Twisting the “blind warrior” trope into a simple but possibility-laden premise, Don’t Breathe makes for a very fun little thriller, though it also veers into being exceptionally stupid or eye-rollingly gross (although admittedly, it is sometimes more than one of these things simultaneously). Since mainstream horror is this way almost as a rule, I suppose it’s redundant to call the movie out on this – especially since no one cares about stupidity and grossness is generally a draw (though I refer more to thematic grossness than anything squeam-inducing happening onscreen; more on that in a bit). Since that just leaves the fun, this review is technically a ringing endorsement!

Stephen Lang is the blind warrior in question, a Gulf War veteran who’s too busy looking to terrorize the idiot teens trying to rob him to impart any martial arts instruction or life lessons. Said teens – Rocky (Jane Levy), her boyfriend Money (Daniel Zovatto), and the friendzoned Alex (Dylan Minnette) – have a solid racket pilfering valuables across Detroit (post-apocalyptic as always) from houses which employ Alex’s dad’s security company. But the trio break their rigid code (no taking cash, no stealing while the owner is home, no going in where there’s no quick exit) for the alluring six-figure civil lawsuit settlement the blind man supposedly has somewhere in his fortress-like house. Once they’re in, they find the man to be a thousand times less helpless than they expected, and a brutal game of blind cat and three seeing mice ensues.

Stephen Lang stars in Screen Gems' horror-thriller DON'T BREATHE.

Writer/director Fede Alvarez and co-writer Rodo Sayagues have cleverly set up a scenario in which the characters must move with the utmost care, as a creaking floorboard, tinkling glass, or sharp intake of breath could spell their doom. Horror films have historically used disability as an easy source of tension by way of dramatic irony (see: everything from Wait Until Dark to this year’s Hush), but Don’t Breathe reverses that paradigm. An audience watching a blind victim stalked by a danger unknown to them feels fear based on a remove from that victim’s actual point of view, whereas here, we are fully with the protagonists as they gingerly, desperately try to not draw the attention of a vengeful god. (Of course, this gets mixed up a bit when the blind man levels the playing field by knocking out the lights, but even then we stay mainly with the teens.)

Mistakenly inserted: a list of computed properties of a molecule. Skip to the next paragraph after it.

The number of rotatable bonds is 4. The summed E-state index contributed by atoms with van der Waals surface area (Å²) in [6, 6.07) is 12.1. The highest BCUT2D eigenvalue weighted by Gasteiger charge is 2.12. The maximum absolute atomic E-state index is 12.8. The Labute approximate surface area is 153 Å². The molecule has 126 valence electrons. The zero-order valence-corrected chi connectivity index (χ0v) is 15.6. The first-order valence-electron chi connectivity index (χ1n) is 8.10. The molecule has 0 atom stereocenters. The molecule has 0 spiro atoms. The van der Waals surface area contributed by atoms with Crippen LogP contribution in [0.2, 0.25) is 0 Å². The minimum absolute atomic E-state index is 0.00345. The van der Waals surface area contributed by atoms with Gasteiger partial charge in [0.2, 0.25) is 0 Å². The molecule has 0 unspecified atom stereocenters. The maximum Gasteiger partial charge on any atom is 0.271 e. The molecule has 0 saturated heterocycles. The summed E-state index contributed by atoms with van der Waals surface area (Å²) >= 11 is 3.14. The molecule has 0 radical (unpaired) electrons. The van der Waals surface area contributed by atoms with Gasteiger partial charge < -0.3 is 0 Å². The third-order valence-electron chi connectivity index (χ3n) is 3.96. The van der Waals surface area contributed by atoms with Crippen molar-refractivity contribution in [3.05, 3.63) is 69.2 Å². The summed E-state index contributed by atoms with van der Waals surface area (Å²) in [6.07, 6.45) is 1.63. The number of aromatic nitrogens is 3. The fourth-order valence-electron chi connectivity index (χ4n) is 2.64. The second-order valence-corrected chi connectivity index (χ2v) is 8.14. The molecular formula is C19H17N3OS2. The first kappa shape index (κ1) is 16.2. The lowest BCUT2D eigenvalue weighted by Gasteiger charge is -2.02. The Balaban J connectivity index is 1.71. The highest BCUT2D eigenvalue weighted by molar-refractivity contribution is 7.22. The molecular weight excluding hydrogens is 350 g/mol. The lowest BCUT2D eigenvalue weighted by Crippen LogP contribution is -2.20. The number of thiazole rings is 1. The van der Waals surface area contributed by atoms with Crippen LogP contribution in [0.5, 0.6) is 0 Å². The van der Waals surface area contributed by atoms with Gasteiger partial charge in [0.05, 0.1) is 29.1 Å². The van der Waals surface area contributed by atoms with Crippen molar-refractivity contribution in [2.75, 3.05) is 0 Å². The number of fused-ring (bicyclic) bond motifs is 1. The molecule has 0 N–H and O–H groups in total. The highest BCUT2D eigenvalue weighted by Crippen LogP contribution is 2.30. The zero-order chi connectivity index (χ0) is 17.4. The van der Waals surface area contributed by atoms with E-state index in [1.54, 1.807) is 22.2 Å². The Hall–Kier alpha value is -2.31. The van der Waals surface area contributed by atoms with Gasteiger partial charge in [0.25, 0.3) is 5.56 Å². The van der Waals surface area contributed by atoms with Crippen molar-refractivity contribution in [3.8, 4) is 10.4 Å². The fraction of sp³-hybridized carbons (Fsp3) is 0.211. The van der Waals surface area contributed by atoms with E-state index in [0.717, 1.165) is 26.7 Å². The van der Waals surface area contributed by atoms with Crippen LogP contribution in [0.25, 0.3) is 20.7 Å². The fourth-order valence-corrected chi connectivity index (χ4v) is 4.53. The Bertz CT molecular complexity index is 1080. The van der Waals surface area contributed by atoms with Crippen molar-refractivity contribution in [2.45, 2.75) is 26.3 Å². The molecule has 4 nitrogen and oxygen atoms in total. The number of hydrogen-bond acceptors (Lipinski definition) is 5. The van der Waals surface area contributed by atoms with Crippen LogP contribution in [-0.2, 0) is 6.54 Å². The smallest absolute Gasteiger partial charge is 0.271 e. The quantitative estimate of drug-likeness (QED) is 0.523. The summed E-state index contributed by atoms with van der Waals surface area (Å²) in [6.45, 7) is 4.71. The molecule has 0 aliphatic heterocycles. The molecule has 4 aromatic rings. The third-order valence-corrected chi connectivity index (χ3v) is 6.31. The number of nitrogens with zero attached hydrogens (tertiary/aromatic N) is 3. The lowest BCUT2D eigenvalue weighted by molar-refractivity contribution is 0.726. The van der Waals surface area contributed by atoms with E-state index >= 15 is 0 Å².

The smartest thing Alvarez does is use an introductory sneak through the blind man’s house to establish its layout, even if a few lingering shots signal what’s going to be important to the story later a tad too bluntly. The camera is relentless, emphasizing how its subjects are given absolutely no quarter or space or time to breathe (sorry). Though there are the requisite jump scares, this film is tense as a guard dog scenting an intruder.

Dont Breathe

But while Lang is probably the year’s best cinematic monster, the film still has to handicap his prey with moments of absurd, inhuman stupidity. Which is nothing on the logic-breaking nature of the plot twists that come down the line, especially since they revolve around (SPOILERS, SORT OF) a female character who exists only to suffer and die. This is all the more aggravating because the story turns this way for no real reason other than to pad out the running time. There’s an opportunity to set up a genuinely troubling moral dilemma for the main characters, but it’s botched literally by the fact that the movie notices it’s still 15 minutes under a normal running time and has to keep going, and thus is the dilemma smashed aside for some more chase scenes. That it distends itself this way makes me keen to watch a 40- or 50-minute version.

While Lang’s frightening competence and singlemindedness leave an impression, Levy matches him with awesome doggedness. Don’t Breathe is not hesitant in the least to thrash around its characters, and Levy puts in an all-timer of a sheer physical, exhausting performance. Don’t call her a scream queen, though, since she more often roars in the heat of a moment. She makes for an excellent follow-up to Mary Elizabeth Winstead in 10 Cloverfield Lane as another determined, quick-thinking, beaten-but-unbowed female lead. Rocky’s battle ultimately makes Don’t Breathe an exhilarating experience, despite the moments when it stumbles in the dark.

Don’t Breathe opens on Friday, August 26.

Grade: C+

No more articles